German universities have coped "easily" when cut off from Elsevier journals and do not need to rely on pirate article-sharing sites such as Sci-Hub, according to a negotiator from Germany's biggest network of research centres.
Martin Köhler, who has helped to lead negotiations between the Dutch publishing giant and the Helmholtz Association, gave Times Higher Education details of Germany's strategy to survive "no deal" with Elsevier – shedding some light on whether other countries could take a similar stance.
A consortium of all German research organisations is locked in hostile and so far unsuccessful contract negotiations with Elsevier, demanding full open access for German-authored papers and a model in which they pay per article published, not a flat journal subscription fee.
Part of their strategy is to demonstrate that German academics can operate without Elsevier subscriptions, and an increasing number of institutions have said they will not renew their contracts at the end of the year, now including the vast majority of Helmholtz centres, which have a combined revenue of €4.38 billion (£4 billion).
At the beginning of 2017, after negotiations faltered, some German universities went briefly without Elsevier access before the publisher restored it free of charge, giving Germany a dry run of what a national severance might be like.
Dr Köhler said that at two major German universities that were cut off in January, which he declined to identify, there were only "tens" of requests by academics to their libraries for papers they could no longer access, an unexpectedly low number.
These were "easily handled with an inter-library loan", he explained, Germany's "main strategy" for coping without Elsevier.
In almost every case, other libraries were able to send an article electronically "within a day", he said, and while there is a fee, it is much smaller than paying per article.
The right to loan articles is "deeply engraved" into German law, he explained, and publishers have to allow it unless libraries can pay per article at a reasonable price.
But there are potential problems. "For inter-library loans to work, you still need one partner to access [articles]," Dr Köhler said. At some institutions, existing contracts with Elsevier run for five more years, he added, so the issue is not pressing, but longer term the strategy is untested.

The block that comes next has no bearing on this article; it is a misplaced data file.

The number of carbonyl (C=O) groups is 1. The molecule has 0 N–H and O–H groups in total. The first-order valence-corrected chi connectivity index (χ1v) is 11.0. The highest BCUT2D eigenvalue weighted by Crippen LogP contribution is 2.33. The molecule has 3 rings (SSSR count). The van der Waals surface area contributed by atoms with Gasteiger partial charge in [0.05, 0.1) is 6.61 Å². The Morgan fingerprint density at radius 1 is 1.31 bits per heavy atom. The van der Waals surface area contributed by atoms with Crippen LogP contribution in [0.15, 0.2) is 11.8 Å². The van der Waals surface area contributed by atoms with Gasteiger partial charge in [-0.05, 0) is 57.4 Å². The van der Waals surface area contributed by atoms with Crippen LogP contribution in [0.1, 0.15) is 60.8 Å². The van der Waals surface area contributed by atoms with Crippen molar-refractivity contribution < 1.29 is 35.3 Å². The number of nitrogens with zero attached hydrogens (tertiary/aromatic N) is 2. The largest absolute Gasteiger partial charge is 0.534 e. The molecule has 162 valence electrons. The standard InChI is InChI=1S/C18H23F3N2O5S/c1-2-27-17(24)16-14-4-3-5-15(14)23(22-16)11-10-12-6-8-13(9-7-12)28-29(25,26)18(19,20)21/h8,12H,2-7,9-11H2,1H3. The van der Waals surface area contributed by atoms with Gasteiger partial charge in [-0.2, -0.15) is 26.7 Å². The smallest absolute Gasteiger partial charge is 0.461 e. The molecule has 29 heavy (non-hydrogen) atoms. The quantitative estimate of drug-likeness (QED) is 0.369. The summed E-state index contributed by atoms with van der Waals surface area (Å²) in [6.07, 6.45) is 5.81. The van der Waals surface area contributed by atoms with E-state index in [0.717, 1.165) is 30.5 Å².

In addition, institutions only lose access to newly published Elsevier papers when they cut their contracts, he explained. This means an ever-increasing number of papers will be inaccessible as time goes on, although current rules make these papers freely available after 12 months, he added.
German researchers who lost access to Elsevier earlier this year generally got papers from colleagues, Dr Köhler explained. As for the pirate site Sci-Hub, "everybody knows about it, but no one says they are using it", he said. "We will survive without Sci-Hub." Telling academics the cost of ordering papers also makes most of them reconsider whether they are really necessary, he added.
A spokesman for Elsevier said that their data show that, in January this year, researchers at the 52 institutions without access tried to download 124,000 Elsevier articles unsuccessfully. He also focused on the fact that German academics could lose access to ScienceDirect, which allows them to search for and keep up to date with new relevant research. Without it, German academics would work more slowly, he argued, and in the long term this could make German universities less competitive.